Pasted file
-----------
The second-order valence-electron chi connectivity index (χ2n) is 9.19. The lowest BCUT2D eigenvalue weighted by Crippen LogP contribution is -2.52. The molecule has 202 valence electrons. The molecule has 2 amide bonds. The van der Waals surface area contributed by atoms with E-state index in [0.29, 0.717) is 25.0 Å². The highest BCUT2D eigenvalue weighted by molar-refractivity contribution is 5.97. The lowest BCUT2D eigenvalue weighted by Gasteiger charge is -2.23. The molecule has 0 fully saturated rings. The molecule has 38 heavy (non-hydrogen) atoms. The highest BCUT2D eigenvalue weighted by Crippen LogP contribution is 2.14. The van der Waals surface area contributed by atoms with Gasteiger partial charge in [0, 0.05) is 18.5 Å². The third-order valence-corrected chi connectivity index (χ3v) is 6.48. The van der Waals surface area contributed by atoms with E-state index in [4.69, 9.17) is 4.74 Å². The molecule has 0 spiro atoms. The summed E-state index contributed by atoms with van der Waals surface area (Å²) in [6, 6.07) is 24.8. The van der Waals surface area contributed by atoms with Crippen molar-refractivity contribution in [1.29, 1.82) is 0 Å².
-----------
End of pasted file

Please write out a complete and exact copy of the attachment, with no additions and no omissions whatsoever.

The second-order valence-electron chi connectivity index (χ2n) is 9.19. The lowest BCUT2D eigenvalue weighted by Crippen LogP contribution is -2.52. The molecule has 202 valence electrons. The molecule has 2 amide bonds. The van der Waals surface area contributed by atoms with E-state index in [0.29, 0.717) is 25.0 Å². The highest BCUT2D eigenvalue weighted by molar-refractivity contribution is 5.97. The lowest BCUT2D eigenvalue weighted by Gasteiger charge is -2.23. The molecule has 0 fully saturated rings. The molecule has 38 heavy (non-hydrogen) atoms. The highest BCUT2D eigenvalue weighted by Crippen LogP contribution is 2.14. The van der Waals surface area contributed by atoms with Gasteiger partial charge in [0, 0.05) is 18.5 Å². The third-order valence-corrected chi connectivity index (χ3v) is 6.48. The van der Waals surface area contributed by atoms with E-state index in [4.69, 9.17) is 4.74 Å². The molecule has 0 spiro atoms. The summed E-state index contributed by atoms with van der Waals surface area (Å²) in [6, 6.07) is 24.8. The van der Waals surface area contributed by atoms with Crippen molar-refractivity contribution in [1.29, 1.82) is 0 Å².